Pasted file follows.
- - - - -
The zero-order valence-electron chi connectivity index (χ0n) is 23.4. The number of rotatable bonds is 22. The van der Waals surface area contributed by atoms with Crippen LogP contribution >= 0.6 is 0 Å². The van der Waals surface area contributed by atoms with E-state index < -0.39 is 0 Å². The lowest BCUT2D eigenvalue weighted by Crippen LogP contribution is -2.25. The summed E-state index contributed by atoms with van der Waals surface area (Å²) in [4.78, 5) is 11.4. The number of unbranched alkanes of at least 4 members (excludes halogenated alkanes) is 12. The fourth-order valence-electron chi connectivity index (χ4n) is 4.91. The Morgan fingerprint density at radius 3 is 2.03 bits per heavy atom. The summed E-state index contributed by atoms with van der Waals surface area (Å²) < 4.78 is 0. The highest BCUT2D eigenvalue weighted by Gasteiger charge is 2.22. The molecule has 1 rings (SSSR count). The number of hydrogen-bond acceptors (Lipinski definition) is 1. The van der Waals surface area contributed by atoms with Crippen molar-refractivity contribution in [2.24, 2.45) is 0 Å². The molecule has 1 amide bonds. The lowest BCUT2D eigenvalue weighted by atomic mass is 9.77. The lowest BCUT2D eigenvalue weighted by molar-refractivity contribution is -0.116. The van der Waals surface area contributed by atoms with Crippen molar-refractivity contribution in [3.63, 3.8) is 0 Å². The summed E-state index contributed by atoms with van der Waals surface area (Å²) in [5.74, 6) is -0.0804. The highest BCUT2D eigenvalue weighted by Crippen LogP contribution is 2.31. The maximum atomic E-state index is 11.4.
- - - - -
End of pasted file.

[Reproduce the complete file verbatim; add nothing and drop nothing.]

The zero-order valence-electron chi connectivity index (χ0n) is 23.4. The number of rotatable bonds is 22. The van der Waals surface area contributed by atoms with Crippen LogP contribution >= 0.6 is 0 Å². The van der Waals surface area contributed by atoms with E-state index < -0.39 is 0 Å². The lowest BCUT2D eigenvalue weighted by Crippen LogP contribution is -2.25. The summed E-state index contributed by atoms with van der Waals surface area (Å²) in [4.78, 5) is 11.4. The number of unbranched alkanes of at least 4 members (excludes halogenated alkanes) is 12. The fourth-order valence-electron chi connectivity index (χ4n) is 4.91. The Morgan fingerprint density at radius 3 is 2.03 bits per heavy atom. The summed E-state index contributed by atoms with van der Waals surface area (Å²) < 4.78 is 0. The highest BCUT2D eigenvalue weighted by Gasteiger charge is 2.22. The molecule has 1 rings (SSSR count). The number of hydrogen-bond acceptors (Lipinski definition) is 1. The van der Waals surface area contributed by atoms with Crippen molar-refractivity contribution in [2.24, 2.45) is 0 Å². The molecule has 1 amide bonds. The lowest BCUT2D eigenvalue weighted by atomic mass is 9.77. The lowest BCUT2D eigenvalue weighted by molar-refractivity contribution is -0.116. The van der Waals surface area contributed by atoms with Crippen molar-refractivity contribution in [3.63, 3.8) is 0 Å². The summed E-state index contributed by atoms with van der Waals surface area (Å²) in [5.74, 6) is -0.0804. The highest BCUT2D eigenvalue weighted by Crippen LogP contribution is 2.31. The maximum atomic E-state index is 11.4.